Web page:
Newswise — LA JOLLA, CA—Scientists at La Jolla Institute for Immunology (LJI) have found that people with Parkinson's disease have a clear "genetic signature" of the disease in their memory T cells. The scientists hope that targeting these genes may open the door to new Parkinson's treatments and diagnostics.

"Parkinson's disease is not usually seen as an autoimmune disease," says LJI Research Assistant Professor Cecilia Lindestam Arlehamn, Ph.D. "But all of our work points toward T cells having a role in the disease."

"Now that we can see what these T cells are doing, we think intervening with antibody therapies could have an impact on the disease progression, especially early on, " adds LJI Professor Alessandro Sette, Dr.Biol.Sci., who led the work with Lindestam Arlehamn 

This study was published recently in the journal npj Parkinson's Disease.

A shifting view of Parkinson's

Parkinson's progresses as dopamine-producing neurons in the brain die. Unfortunately, scientists have been unable to pinpoint what causes this cell death—though they do have a clue: The doomed neurons contain clumps of a damaged protein called alpha-synuclein.

LJI research suggests these clumps may be the kiss of death for dopamine-producing neurons. Sette and Lindestam Arlehamn recently showed that people with Parkinson's have T cells that target alpha-synuclein early on in Parkinson's disease.

Self-reactive T cells can damage the body's own cells, including neurons. In fact, self-reactive T cells are the culprits behind many autoimmune diseases.

Researchers find unexpected drug targets

The new study offers a way to stop these T cells in their tracks. The LJI team found that people with Parkinson's disease have memory T cells with a very specific gene signature. These genes appear responsible for targeting alpha-synuclein and potentially causing ongoing inflammation in cases of Parkinson's.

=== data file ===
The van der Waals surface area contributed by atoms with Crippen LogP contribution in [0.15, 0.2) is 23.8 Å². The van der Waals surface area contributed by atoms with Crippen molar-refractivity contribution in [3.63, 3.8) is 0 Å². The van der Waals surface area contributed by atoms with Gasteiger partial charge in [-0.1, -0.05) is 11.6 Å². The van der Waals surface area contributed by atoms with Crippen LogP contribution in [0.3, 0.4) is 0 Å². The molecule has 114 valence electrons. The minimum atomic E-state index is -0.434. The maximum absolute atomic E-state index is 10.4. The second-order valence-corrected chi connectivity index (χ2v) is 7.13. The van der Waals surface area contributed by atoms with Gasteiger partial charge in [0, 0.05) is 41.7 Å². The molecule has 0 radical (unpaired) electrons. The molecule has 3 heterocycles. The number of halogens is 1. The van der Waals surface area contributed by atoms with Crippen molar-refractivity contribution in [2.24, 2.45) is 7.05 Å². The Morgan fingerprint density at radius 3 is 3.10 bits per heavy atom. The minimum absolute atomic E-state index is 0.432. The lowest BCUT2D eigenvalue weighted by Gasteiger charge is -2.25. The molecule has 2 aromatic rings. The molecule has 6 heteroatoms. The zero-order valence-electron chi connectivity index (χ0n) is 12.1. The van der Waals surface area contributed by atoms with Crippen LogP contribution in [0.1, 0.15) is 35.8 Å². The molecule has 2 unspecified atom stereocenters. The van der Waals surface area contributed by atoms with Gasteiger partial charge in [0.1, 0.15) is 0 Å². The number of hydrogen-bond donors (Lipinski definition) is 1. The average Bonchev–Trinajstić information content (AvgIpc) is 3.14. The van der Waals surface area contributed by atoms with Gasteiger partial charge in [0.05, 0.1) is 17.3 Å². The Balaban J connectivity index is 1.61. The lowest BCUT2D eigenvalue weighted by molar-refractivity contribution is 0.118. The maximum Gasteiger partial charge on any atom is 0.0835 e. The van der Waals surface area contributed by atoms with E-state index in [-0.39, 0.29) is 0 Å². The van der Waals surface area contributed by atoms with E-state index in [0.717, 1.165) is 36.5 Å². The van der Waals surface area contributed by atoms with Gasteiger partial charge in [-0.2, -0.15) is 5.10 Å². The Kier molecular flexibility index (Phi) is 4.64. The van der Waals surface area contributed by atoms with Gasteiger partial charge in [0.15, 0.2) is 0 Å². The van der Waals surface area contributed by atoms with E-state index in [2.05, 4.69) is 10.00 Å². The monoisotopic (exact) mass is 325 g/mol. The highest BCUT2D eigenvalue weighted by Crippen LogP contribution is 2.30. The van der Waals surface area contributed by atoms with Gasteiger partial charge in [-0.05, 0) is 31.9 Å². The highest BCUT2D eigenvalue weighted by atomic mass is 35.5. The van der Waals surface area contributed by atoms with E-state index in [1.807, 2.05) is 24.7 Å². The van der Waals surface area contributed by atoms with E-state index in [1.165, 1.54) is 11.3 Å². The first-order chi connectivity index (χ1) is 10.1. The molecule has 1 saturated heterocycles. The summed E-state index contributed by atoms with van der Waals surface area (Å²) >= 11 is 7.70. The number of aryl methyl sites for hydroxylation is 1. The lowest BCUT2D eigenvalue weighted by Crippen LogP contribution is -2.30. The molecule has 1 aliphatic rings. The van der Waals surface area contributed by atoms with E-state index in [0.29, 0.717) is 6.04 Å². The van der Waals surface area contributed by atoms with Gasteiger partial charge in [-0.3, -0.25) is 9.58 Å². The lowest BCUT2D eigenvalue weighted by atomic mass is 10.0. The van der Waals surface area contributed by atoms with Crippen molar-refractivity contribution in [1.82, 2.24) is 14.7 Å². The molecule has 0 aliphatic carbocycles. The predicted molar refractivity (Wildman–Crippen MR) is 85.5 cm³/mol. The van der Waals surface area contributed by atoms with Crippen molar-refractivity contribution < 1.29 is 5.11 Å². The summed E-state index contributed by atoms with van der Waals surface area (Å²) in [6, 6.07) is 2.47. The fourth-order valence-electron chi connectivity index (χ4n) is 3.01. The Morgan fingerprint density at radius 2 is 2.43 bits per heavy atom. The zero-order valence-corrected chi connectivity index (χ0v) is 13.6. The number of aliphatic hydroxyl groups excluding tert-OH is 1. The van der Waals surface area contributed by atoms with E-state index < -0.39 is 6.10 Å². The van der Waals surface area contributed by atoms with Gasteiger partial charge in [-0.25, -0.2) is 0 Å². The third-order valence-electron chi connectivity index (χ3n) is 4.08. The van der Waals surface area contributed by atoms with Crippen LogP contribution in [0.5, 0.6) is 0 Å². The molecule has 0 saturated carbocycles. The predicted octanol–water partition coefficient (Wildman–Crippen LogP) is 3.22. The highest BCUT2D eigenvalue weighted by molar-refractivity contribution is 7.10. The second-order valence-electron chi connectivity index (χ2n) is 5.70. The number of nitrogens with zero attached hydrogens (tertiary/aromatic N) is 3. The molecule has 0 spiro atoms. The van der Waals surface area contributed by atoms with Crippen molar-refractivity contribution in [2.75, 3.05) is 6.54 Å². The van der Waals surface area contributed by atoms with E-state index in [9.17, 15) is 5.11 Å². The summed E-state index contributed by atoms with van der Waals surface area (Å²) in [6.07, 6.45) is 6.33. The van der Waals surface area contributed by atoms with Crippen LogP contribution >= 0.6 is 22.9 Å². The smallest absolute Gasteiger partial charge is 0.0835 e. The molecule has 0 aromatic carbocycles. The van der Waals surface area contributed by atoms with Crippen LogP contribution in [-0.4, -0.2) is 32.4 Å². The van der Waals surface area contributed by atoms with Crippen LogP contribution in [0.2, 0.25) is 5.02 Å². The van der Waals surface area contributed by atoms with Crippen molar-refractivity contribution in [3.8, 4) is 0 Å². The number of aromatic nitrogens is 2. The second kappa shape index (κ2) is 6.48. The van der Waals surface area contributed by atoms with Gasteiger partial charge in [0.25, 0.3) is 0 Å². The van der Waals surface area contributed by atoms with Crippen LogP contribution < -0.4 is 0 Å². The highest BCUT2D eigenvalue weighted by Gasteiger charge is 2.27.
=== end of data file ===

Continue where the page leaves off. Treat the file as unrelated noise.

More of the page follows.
"Identifying these genes will make it possible to see which patients have T cells that respond to alpha-synuclein and which do not," says Lindestam Arlehamn.

One important gene expressed in these T cells is LRRK2. This gene is associated with the genetic, or familial, type of Parkinson's disease. Neurons in many people with Parkinson's express LRRK2, but the new study is the first to show this gene expressed in T cells.

But many of the genes expressed in these T cells were completely unexpected and not previously linked to Parkinson's disease. "This finding suggests we found novel targets for potential therapeutics," says Sette.

The scientists found these genes expressed in blood samples collected at LJI's John and Susan Major Center for Clinical Investigation and by study collaborators at UC San Diego, Columbia University Irving Medical Center, and the University of Alabama at Birmingham.

"We couldn't have done any of this work without local blood donors and the instrumental work of our Center for Clinical Investigation," says Lindestam Arlehamn. "Everyone ships their blood samples to us, and the LJI Center for Clinical Investigation processes them."

The path to new Parkinson's therapies

Going forward, Lindestam Arlehamn and her collaborators plan to study post-mortem brain samples. This work will confirm whether the same self-reactive T cells found in blood also target neurons in people with Parkinson's. The team also wants to look for other targets, called antigens, that might be recognized by T cells in individuals with Parkinson's disease.

To translate this work to new therapies, it will be important for scientists to study how they can activate or inhibit different genes at different stages of Parkinson's progression.

"We have many avenues now for future research," says Sette.

Additional authors of the study, "Transcriptional analysis of peripheral memory T cells reveals Parkinson’s disease-specific gene signatures," include first author Rekha Dhanwani, João Rodrigues Lima-Junior, Ashu Sethi, John Pham, Gregory Williams, April Frazier, Yaqian Xu, Amy W. Amara, David G. Standaert, Jennifer G. Goldman, Irene Litvan, Roy N. Alcalay, Bjoern Peters, and David Sulzer.

This research was supported by The Michael J. Fox Foundation for Parkinson’s Research, the Aligning Science Across Parkinson’s (ASAP) initiative (grant ASAP-000375), the National Institutes of Health (grants R01NS095435, T32AI125179, S10OD016262, and P50NS108675), and the JPB Foundation.

 

DOI: 10.1038/s41531-022-00282-2

 

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About La Jolla Institute for Immunology

The La Jolla Institute for Immunology is dedicated to understanding the intricacies and power of the immune system so that we may apply that knowledge to promote human health and prevent a wide range of diseases. Since its founding in 1988 as an independent, nonprofit research organization, the Institute has made numerous advances leading toward its goal: life without disease.